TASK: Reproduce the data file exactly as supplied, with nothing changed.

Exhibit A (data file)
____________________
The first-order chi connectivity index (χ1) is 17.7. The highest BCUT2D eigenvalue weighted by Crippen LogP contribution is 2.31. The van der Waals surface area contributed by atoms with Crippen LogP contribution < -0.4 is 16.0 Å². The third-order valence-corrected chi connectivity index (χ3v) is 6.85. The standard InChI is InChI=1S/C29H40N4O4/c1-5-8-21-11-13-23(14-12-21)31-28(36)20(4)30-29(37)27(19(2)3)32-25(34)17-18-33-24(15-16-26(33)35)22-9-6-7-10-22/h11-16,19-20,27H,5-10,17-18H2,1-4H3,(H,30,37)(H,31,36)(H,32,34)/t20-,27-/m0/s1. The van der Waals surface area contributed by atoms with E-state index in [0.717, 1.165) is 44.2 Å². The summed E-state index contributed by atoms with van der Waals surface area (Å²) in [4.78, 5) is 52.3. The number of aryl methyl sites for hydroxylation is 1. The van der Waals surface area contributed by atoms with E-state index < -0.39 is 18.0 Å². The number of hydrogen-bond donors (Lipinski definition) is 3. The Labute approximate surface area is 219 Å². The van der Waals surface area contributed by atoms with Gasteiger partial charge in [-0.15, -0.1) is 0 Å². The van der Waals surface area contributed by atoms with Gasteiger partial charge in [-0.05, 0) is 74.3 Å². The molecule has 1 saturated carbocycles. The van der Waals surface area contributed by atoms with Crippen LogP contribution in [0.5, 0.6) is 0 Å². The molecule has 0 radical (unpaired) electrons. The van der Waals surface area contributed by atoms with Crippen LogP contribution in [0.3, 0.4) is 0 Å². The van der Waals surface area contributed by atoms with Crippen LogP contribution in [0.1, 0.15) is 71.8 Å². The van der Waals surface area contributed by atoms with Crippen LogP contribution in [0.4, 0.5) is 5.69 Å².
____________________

The first-order chi connectivity index (χ1) is 17.7. The highest BCUT2D eigenvalue weighted by Crippen LogP contribution is 2.31. The van der Waals surface area contributed by atoms with Crippen LogP contribution < -0.4 is 16.0 Å². The third-order valence-corrected chi connectivity index (χ3v) is 6.85. The standard InChI is InChI=1S/C29H40N4O4/c1-5-8-21-11-13-23(14-12-21)31-28(36)20(4)30-29(37)27(19(2)3)32-25(34)17-18-33-24(15-16-26(33)35)22-9-6-7-10-22/h11-16,19-20,27H,5-10,17-18H2,1-4H3,(H,30,37)(H,31,36)(H,32,34)/t20-,27-/m0/s1. The van der Waals surface area contributed by atoms with E-state index in [0.717, 1.165) is 44.2 Å². The summed E-state index contributed by atoms with van der Waals surface area (Å²) in [4.78, 5) is 52.3. The number of aryl methyl sites for hydroxylation is 1. The van der Waals surface area contributed by atoms with E-state index < -0.39 is 18.0 Å². The number of hydrogen-bond donors (Lipinski definition) is 3. The Labute approximate surface area is 219 Å². The van der Waals surface area contributed by atoms with Gasteiger partial charge in [-0.15, -0.1) is 0 Å². The van der Waals surface area contributed by atoms with Gasteiger partial charge in [-0.05, 0) is 74.3 Å². The molecule has 1 saturated carbocycles. The van der Waals surface area contributed by atoms with Crippen LogP contribution in [0.5, 0.6) is 0 Å². The molecule has 0 radical (unpaired) electrons. The van der Waals surface area contributed by atoms with Crippen LogP contribution in [0.3, 0.4) is 0 Å². The van der Waals surface area contributed by atoms with Crippen LogP contribution in [0.1, 0.15) is 71.8 Å². The van der Waals surface area contributed by atoms with Crippen LogP contribution in [0.4, 0.5) is 5.69 Å².